Apr. 8th, 2003

war sucks.

Apr. 8th, 2003 10:37 am
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I don't think we should have gone to war - not now, not this way, not with these people in charge. I don't like what it's done to us as a country. Some of you disagree, for reasons I can respect and reasons I can't.

With the exception of Andrew Sullivan, I think one thing we can agree on is that war sucks. It sucks when people kill. It sucks when people die. It sucks when people live the rest of their lives haunted by the memories of killing and watching people die.

ReachM High Cowboy Network thinks we should have a day of silence on Thursday for the people who have died and the people who are going to die and the people who have to live with all this afterwards (that's us, you know).

I think that's a fine idea.
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Ariel Sharon has brushed aside an appeal by the White House to stop an unprecedented move by Jewish settlers into a Palestinian district of Jersualem which his critics say will further hinder a political settlement.

After more than two years of legal and political wrangling, Mr Sharon's office approved the plan last week and the first Jewish families have moved into new flats in the Ma'aleh Ha'zeitim settlement, beside the densely populated Arab district of Ras al-Amoud.

It is the first time a Jewish settlement has been built in a Palestinian area of Jerusalem since Israel seized control of the entire city in 1967.

The first settlers at the apartment complex, just a few hundred metres from the Wailing Wall, include a millionaire, Irving Moskowitz, and his son-in-law Ariel King, a far-right political activist.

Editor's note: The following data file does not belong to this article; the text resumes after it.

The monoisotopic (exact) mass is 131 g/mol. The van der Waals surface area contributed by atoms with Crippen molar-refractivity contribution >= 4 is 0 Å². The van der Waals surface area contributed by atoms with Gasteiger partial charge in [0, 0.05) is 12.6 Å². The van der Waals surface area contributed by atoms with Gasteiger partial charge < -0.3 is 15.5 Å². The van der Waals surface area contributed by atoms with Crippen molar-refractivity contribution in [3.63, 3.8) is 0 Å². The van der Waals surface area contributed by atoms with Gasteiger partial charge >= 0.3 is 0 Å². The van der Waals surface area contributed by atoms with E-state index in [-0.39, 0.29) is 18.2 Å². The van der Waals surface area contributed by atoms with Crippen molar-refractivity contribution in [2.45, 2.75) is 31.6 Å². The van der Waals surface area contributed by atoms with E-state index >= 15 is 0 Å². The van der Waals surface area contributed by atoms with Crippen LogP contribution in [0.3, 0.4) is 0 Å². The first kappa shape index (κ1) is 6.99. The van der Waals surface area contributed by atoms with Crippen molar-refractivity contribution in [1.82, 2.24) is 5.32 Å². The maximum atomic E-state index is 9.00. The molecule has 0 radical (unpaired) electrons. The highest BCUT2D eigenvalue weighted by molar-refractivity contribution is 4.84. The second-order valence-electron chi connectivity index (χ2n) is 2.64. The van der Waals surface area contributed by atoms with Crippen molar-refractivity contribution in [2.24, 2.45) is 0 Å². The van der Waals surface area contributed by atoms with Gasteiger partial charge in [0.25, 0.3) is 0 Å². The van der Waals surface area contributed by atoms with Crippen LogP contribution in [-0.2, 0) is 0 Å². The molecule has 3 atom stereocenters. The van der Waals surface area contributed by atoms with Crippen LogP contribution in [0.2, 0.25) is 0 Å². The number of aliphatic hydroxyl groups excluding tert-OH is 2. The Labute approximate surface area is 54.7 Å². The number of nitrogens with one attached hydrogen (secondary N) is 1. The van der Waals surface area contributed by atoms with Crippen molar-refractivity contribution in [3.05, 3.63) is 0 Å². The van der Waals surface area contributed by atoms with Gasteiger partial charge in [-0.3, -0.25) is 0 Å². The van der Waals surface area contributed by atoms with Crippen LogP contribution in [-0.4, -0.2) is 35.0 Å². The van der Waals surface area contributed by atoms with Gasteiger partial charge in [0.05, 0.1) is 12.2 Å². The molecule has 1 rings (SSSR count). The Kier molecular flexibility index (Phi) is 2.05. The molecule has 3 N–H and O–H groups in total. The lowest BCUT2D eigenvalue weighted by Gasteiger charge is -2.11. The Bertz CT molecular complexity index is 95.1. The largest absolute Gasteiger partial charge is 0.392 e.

More than 100 more families are expected to move in during the coming months.

Condoleezza Rice, the White House national security adviser, telephoned Mr Sharon's office and warned that letting Jews move into the settlement might raise tension during the war on Iraq and further undermine the prospect of a political settlement...

At the weekend Mr Sharon's chief aide, Dov Weisglass, said Israel was not prepared to make any concessions on "security issues"and would walk out of negotiations on the road map if forced to do so.

The prime minister's critics say that Ma'aleh Ha'zeitim is a political tactic to block the possibility of dividing Jerusalem as part of a peace deal.

It also undermines plans under the Camp David accords for a corridor to give Palestinians access to Muslim sites in Jerusalem's old city without having to pass through Israeli territory.

The flats at Ma'aleh Ha'zeitim are built on land bought in the 19th century by religious groups to expand a Jewish cemetery.

The property fell into Jordanian hands after Palestine was divided in 1948.

Jewish groups argue that they are entitled to live on the land, and to remove the Palestinian "squatters", under the Jews' right of return.

The courts agree, even though no similar right is extended to Palestinians driven from their homes in West Jerusalem.

Moreover, the supreme court has ruled that Palestinians cannot buy property in the Jewish quarter of the city, even if they once lived there...

An Israeli spokesman said the government had followed legal procedures in permitting the settlers to move in, and denied that it had a political motive.
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Sen. Norm Coleman has taken responsibility for telling a Capitol Hill newspaper that he is "a 99 percent improvement over Paul Wellstone," his predecessor who was killed in a plane crash less than six months ago.

Coleman said he made the remark in an interview as he was stressing his ties to President Bush, telling the Washington newspaper Roll Call that Wellstone "was never with the president."